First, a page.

Type the following:

ps aux | egrep "Z|defunct"

The zombie processes are listed.

This is a neater way to discover the process IDs of zombies than scrolling back and forth through top. We also see that an application called “badprg” spawned these zombies.

The process ID of the first zombie is 7641, but we need to find the process ID of its parent process. We can do so by using ps again. We’ll use the output option (-o) to tell ps to display only the parent’s process ID, and then pass it with the ppid= flag.

The process we want to find will be indicated by using the -p (process) option, and then passing in the zombie’s process ID.

Therefore, we type the following command to look up the process information for process 7641, but it will only report the ID of the parent process:

ps -o ppid= -p 7641

We’re told the parent process ID is 7636. We can now cross-reference this by using ps once more.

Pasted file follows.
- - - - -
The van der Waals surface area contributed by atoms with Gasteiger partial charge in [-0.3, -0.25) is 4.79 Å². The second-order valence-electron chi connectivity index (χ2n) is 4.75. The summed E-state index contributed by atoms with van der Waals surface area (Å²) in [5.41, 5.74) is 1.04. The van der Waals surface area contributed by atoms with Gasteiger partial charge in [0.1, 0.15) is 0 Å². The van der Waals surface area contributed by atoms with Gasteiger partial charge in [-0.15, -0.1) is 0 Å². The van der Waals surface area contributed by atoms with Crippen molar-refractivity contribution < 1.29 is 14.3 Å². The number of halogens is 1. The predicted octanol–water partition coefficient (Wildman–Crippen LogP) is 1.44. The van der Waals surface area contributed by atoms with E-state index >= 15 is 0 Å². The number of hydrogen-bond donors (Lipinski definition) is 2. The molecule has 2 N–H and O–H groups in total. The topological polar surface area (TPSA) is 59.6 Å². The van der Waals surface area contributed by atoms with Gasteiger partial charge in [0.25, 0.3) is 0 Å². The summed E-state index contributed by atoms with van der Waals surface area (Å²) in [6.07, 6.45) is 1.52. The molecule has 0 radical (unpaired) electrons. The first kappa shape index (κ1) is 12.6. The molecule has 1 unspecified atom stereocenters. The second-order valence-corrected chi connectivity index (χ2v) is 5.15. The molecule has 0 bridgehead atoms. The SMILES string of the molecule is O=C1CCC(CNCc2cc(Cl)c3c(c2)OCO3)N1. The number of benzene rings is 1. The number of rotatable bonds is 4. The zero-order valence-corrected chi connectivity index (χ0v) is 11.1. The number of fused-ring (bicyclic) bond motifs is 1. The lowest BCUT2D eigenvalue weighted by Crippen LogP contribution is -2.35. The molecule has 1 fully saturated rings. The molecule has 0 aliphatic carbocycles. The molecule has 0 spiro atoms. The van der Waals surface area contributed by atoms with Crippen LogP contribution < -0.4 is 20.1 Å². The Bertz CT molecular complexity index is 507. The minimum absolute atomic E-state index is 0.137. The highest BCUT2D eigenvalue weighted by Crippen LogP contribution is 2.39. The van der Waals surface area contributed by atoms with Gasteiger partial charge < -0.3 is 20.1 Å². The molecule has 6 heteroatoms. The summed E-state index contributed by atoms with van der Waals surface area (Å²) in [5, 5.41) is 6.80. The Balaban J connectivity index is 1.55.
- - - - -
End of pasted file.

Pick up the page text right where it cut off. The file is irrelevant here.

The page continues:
We see this matches the name of the parent process from earlier. To kill the parent process, use the SIGKILL option with the kill command as follows:

kill -SIGKILL 7636

Depending on the owner of the parent process, you might also need to use sudo.

Zombies Aren’t Scary …

… unless they’re in a massive horde. A few aren’t anything to worry about and a simple reboot will wipe them out.

However, if you notice that an application or process is always spawning zombies, that’s something you should look into. It’s most likely just a sloppily written program, in which case, perhaps there’s an updated version that properly cleans up after its child processes.

Profile Photo for Dave McKay Dave McKay
Dave McKay first used computers when punched paper tape was in vogue, and he has been programming ever since. After over 30 years in the IT industry, he is now a full-time technology journalist. During his career, he has worked as a freelance programmer, manager of an international software development team, an IT services project manager, and, most recently, as a Data Protection Officer. His writing has been published by  howtogeek.com, cloudsavvyit.com, itenterpriser.com, and opensource.com. Dave is a Linux evangelist and open source advocate.